When Betsy Thomas came up with the idea for My Boys, she envisioned it as an "anti-Sex and the City" -- something that would represent women who care more about hanging out, playing poker, drinking beer, and talking sports, than shopping for designer shoes and sipping fruity cocktails. In the process, she created a serial comedy that speaks to both women and men (women and men who watch TBS, anyway).
Like the show it's trying hard not to be, My Boys is narrated by its female lead. But unlike its fluffy pink predecessor, P.J. tells her story in baseball terms. Thomas is a huge baseball fan, and makes no apologies for wrapping the series around her beloved Cubs.
Joy of baseball aside, the reason My Boys works while so many other "group of friends living and loving in a major city" TV shows don't, is the exceptional cast chemistry. Everyone feels right. Everyone feels real. It's like they cast a group of actual friends who just happen to all be talented comic actors to star in a televised retelling of their real lives. Anyone who's ever had close friends will recognize the gentle and not-so-gentle ribbing, jealousies, rivalries, and victories in My Boys.
In an ensemble show there are always stand out performances. In My Boys, the honors go to Jordana Spiro and Jim Gaffigan. P.J.'s struggle to balance the love life she wants with the "beer and poker" lifestyle she loves is at the heart of the show's story. Spiro effortlessly moves between being "one of the guys" and being a beautiful, compelling, vulnerable female lead anyone can relate to, no matter which side of the couch you're sitting on.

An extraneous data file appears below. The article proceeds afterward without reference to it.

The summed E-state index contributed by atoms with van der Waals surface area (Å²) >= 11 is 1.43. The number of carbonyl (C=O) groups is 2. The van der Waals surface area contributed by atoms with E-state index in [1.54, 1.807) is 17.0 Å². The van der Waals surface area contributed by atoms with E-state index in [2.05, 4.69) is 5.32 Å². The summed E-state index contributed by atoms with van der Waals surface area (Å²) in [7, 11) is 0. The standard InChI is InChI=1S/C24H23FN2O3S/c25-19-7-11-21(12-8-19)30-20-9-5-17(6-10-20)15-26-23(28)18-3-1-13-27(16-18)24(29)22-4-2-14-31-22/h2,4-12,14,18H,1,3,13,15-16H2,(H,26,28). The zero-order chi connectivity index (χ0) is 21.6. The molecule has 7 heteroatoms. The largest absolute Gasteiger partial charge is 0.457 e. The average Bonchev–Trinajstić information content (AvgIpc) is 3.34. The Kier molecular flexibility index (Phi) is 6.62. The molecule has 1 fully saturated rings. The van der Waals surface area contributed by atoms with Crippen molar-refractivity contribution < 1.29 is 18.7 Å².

Spiro will likely be new to most viewers. Stand up comic Gaffigan, on the other hand -- thanks to countless TV and movie bit parts and guest appearances -- is probably the show's most recognizable face. He gets off some of the best one-liners as married guy Andy, who (when he's not busy avoiding his wife's phone calls) tries to prove he still has what it takes to hang with the party-hearty singles and avoid ending up in "suburban hell."
And even though he's not a regular, Johnny Galecki (who played David on Roseanne and is now one of the leads on CBS's The Big Bang Theory) deserves special mention for his hilarious turn as the show's requisite "wacky neighbor": the overly generous, slang-spewing, completely annoying, hanger-on "Trouty." He only appears in three episodes (with at least that many explanations as to how he got his nickname), but I dug him so much I could have sworn he was in more. I'll keep watching the show even if they don't bring him back in season two, but if they don't...well, let's just say I hope we never have to find out what would happen.